and why not a remix?

April 6, 2008

Oh, no! CD repeat:
It’s under, under, under my feet/the sea spread out before me…

-R.E.M. (same song as before! EEK!)

I made this today while I was chatting and made a weird LoLjoke:

 

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Sing(er) me a Song

March 29, 2008

Girl I’ve been shakin and mackin the donkey/Tryin to get to youuuuu and that monkey…

 -T-Pain, from his song with E-40. We all know what it means, but imagine if we didn’t.

I’ve been thinking a bit about remix, and I realized, as I was doing research for another project I want to attempt in the coming weeks, that one of my favorite films has an unconventional example of remix (or collage essay, perhaps).

Let me preface these clips: if you haven’t seen The Usual Suspects, and you plan to someday, don’t watch the two clips. The second on will spoil the movie for you, and the first contains perhaps the coolest line in the whole film. In fact, if you want to watch the movie someday, stop reading this entry. I’ll end up spoiling it, too.

Now then, two YouTube clips:

I gave the first one for context (and because I love the end of it), but notice how Verbal Kent/Keyser Soze/Is Spacey’s Character Either weaves his story, utilizing bits and pieces of things that are going on/sitting around. He completely tricks the police with what is essentially an on-the-fly “verbal” collage essay that utilizes the nature of remix.

As if I needed another reason to love Brian Singer…


I maded you a puzzle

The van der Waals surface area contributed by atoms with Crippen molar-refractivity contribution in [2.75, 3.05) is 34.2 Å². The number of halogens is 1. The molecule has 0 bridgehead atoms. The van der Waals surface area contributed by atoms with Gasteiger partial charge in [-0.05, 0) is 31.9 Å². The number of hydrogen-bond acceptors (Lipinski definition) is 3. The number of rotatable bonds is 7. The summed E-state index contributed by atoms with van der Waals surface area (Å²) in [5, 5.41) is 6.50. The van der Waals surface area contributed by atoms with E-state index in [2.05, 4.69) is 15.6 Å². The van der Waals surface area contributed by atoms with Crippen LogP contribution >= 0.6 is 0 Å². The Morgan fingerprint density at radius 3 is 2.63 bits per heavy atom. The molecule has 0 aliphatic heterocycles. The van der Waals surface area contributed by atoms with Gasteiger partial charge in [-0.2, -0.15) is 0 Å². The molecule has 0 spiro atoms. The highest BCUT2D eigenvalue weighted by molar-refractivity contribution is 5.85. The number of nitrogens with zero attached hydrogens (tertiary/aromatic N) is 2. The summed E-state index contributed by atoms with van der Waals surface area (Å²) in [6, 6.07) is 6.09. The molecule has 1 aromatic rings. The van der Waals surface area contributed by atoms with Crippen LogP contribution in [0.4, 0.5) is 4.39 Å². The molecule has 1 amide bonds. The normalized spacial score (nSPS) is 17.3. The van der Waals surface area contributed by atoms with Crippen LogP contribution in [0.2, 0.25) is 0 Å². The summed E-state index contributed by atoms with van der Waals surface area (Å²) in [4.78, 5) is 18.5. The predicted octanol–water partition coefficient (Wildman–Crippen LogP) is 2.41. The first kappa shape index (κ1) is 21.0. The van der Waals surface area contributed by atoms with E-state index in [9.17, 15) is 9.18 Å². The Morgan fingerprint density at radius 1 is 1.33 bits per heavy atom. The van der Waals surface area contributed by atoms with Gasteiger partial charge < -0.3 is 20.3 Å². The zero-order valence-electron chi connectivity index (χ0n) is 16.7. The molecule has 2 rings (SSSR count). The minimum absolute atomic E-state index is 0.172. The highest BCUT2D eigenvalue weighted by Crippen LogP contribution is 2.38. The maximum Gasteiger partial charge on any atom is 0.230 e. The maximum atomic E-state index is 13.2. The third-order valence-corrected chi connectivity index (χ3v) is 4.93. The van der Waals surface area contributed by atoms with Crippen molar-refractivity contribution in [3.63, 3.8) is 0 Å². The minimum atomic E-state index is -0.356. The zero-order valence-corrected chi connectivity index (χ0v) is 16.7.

March 17, 2008

But it wasn’t a rock/it was a rock lobster!

-The B52scw.jpg


Bonus: What’s With the Remix Disrespect?

March 17, 2008

Pack my car/and leave this town/who would notice that I’m not around?
-BNL 

So I’m sitting at Julie’s place, right, having some rather delicious cherry M&Ms (which my momma could alphabetize in her belly!), when she pops up this blog by Dennis Jerz wherein I spy this quote, in response to Jeff Rice:


So students who can only remix don’t get practice thinking critically about culture — and it’s certainly possible to recognize remix culture and design assignments that ask them to think critically about it, without rejecting it out of hand as plagiarism.

I hate to take up the position of the Jeopardy judge and simply say “bzzzzzz, wrong!” but… that’s just wrong.

And I don’t mean to hurl an insult at Dr. Jerz, but… this is a case of looking in at something from the outside (I would assume, based on the admission later in the post that Jerz knows little about music) attempting to critique something without ever getting the insider’s perspective.

I would argue the exact opposite of the first portion of the quote (before the dash). But let’s also be realistic; if Jerz has encountered, or thinks he will encounter, a student who can only remix, he’s failed to keep track of public high schools in America. Every student who makes it through that system with any success—meaning 95% of our trad students—will know how to write a five paragraph essay. They will also try to do anything—including remix—in five paragraph form before they do anything else. And they will scream at us if we tell them five paragraph form is a thing of their past.

But beyond that, REMIX is a cultural rhetoric. I’ve taught classes with a number of texts (leading to research assignments, a practice I think first year college composition needs to abandon). With “classic” novels (The Grapes of Wrath, for example), students were less likely to engage with culture than with poetry (I taught a collection of Dickinson poems, a set of “minority author” poems consisting of Silko, Baraka, Hughes, etc., a book of Dylan Thomas), and were less willing to engage culture with the poetry than they were with film or comic books.

Then I started teaching using remix and the concept of comedy to shape how my students approached issues. If you show a classroom “Black Bush” by Dave Chapelle, and you discuss what it means to lampoon and remix a political situation in that way, the students will engage our culture on a profound level.